Barcelona goalkeeper Marc-Andre Ter Stegan thinks so – that Lionel Messi is the greatest player in the history of the game.

He joins millions of people around the world, including yours truly, who also think so and are celebrating the genius after another superlative performance last Sunday night at the 94-minute El Clasico thriller at the Santiago Bernabeu Stadium, against Real Madrid.

Messi scored a brace, bringing his total number of goals for Barcelona in all competitions to a historic 500.

Obviously, not everyone shares Ter Stegan’s sentiments and they have good reasons not to, always pointing in the direction of Pele and Maradona.

But the facts are very clear.

Lionel Messi has won the Fifa World Player of the Year and Fifa Ballon d’Or awards more times than any other player in history - a record five times! He may be on course to winning it a sixth time with the way he has been playing this season, and particularly after winning the personal battle with Cristiano Ronaldo, his closest rival, last Sunday.

Cristiano Ronaldo, who has won the same awards four times, is slowing down rather fast. Indeed, at age 30 and with several new exciting challengers for the crown waiting in the wings, he is unlikely to catch up with Messi and win it again.

If the global awards therefore represent the summation of performances across all competitions every year, it should not be arguable at all who the greatest player in the history of the game is. Unfortunately, those who use a different yardstick and see beyond Lionel Messi do so, also, on good grounds.

Messi has been the talisman of one of the most successful football clubs in the world, anchoring Barcelona to more European and World Club trophies than any other club this past decade. But his failure to register even a single success with Argentina in any intercontinental championship, including the World Cup, places a huge barrier in his path that he may never surmount, unless a miracle happens and Argentina, somehow, win the World Cup in 2018, with Messi playing a big role.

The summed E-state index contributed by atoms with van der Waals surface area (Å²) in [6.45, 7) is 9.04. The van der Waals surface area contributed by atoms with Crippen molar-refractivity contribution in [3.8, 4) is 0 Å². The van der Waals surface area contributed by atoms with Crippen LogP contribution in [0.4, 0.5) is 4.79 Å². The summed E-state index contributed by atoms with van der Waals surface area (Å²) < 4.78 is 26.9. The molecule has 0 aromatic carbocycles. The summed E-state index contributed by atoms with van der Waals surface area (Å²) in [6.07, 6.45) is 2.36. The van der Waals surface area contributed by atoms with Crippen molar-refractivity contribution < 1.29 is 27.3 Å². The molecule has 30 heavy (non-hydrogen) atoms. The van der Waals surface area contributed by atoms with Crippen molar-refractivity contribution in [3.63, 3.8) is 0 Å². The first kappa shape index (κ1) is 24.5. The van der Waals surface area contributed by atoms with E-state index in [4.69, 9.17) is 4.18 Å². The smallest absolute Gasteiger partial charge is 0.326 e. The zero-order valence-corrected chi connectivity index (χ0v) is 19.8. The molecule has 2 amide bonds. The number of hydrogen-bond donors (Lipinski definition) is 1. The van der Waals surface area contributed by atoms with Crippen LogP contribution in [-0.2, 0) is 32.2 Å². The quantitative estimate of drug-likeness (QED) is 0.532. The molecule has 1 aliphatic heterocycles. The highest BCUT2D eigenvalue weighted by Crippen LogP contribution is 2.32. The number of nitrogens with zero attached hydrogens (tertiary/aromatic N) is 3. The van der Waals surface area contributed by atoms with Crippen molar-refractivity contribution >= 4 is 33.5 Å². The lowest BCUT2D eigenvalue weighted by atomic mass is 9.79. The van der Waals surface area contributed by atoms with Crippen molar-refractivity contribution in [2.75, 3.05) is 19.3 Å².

It is on that premise alone that Pele and Messi’s fellow countryman, the iconic Diego Amanda Maradona, still garner more support on the matter of who the best player of all time is.

I have only ever seen one full 90-minute match of the great Pele (the final match of the 1970 World Cup). So, my full appreciation of him is limited, from edited film footage of his best moves and goals, which do not tell the full story.

I have tons of footage of full matches of Maradona in his days at Napoli FC in the Italian Serie A, plus most of the matches he played at the World Cups. So, I have a better and fuller appreciation of his audacious artistry and talent.

Lionel, of course, is here with us now delighting the world with his magical touch, his elegant play, his poetry in motion, his creative instincts, his immaculate precision passes, his nose for goals during play and from set-pieces, his extravagant skills and his modesty. It is his modesty that baffles me the most.

I believe it is that (his modesty) which holds him back from being even better and more lethal than he is. He is unselfish in his play, and a dedicated team player.

Were he to be ‘selfish’, take more personal responsibility and chances by taking on defenders more often and unleashing the full array of his skills to try to win matches on his own individual strength, as George Best did at his best; or Papilo Kanu Nwankwo when in his element; or Maradona when the going got tough in certain matches and he singlehandedly took on defenders to turn matches around; Messi would have probably won the World Cup for Argentina and erased any question about who the greatest player of all time is.